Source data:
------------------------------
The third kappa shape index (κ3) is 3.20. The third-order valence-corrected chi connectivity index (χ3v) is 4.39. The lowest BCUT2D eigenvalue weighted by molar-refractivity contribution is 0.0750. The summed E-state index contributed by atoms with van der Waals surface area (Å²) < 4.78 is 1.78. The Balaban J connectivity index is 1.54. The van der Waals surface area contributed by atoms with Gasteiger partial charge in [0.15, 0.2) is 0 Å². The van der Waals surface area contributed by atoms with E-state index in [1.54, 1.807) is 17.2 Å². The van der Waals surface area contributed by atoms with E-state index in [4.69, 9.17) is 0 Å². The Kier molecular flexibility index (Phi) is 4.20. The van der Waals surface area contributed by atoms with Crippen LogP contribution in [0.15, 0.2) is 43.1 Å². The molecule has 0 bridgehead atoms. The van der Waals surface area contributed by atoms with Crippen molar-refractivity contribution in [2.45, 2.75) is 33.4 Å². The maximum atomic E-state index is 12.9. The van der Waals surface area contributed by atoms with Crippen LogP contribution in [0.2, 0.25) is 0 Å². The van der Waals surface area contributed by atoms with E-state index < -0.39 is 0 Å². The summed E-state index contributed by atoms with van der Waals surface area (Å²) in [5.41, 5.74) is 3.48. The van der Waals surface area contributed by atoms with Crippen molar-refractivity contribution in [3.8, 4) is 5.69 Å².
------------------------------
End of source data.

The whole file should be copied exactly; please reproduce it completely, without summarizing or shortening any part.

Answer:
The third kappa shape index (κ3) is 3.20. The third-order valence-corrected chi connectivity index (χ3v) is 4.39. The lowest BCUT2D eigenvalue weighted by molar-refractivity contribution is 0.0750. The summed E-state index contributed by atoms with van der Waals surface area (Å²) < 4.78 is 1.78. The Balaban J connectivity index is 1.54. The van der Waals surface area contributed by atoms with Gasteiger partial charge in [0.15, 0.2) is 0 Å². The van der Waals surface area contributed by atoms with E-state index in [1.54, 1.807) is 17.2 Å². The van der Waals surface area contributed by atoms with E-state index in [4.69, 9.17) is 0 Å². The Kier molecular flexibility index (Phi) is 4.20. The van der Waals surface area contributed by atoms with Crippen LogP contribution in [0.15, 0.2) is 43.1 Å². The molecule has 0 bridgehead atoms. The van der Waals surface area contributed by atoms with Crippen molar-refractivity contribution in [2.45, 2.75) is 33.4 Å². The maximum atomic E-state index is 12.9. The van der Waals surface area contributed by atoms with Crippen LogP contribution in [0.2, 0.25) is 0 Å². The van der Waals surface area contributed by atoms with E-state index < -0.39 is 0 Å². The summed E-state index contributed by atoms with van der Waals surface area (Å²) in [5.41, 5.74) is 3.48. The van der Waals surface area contributed by atoms with Crippen molar-refractivity contribution in [3.8, 4) is 5.69 Å².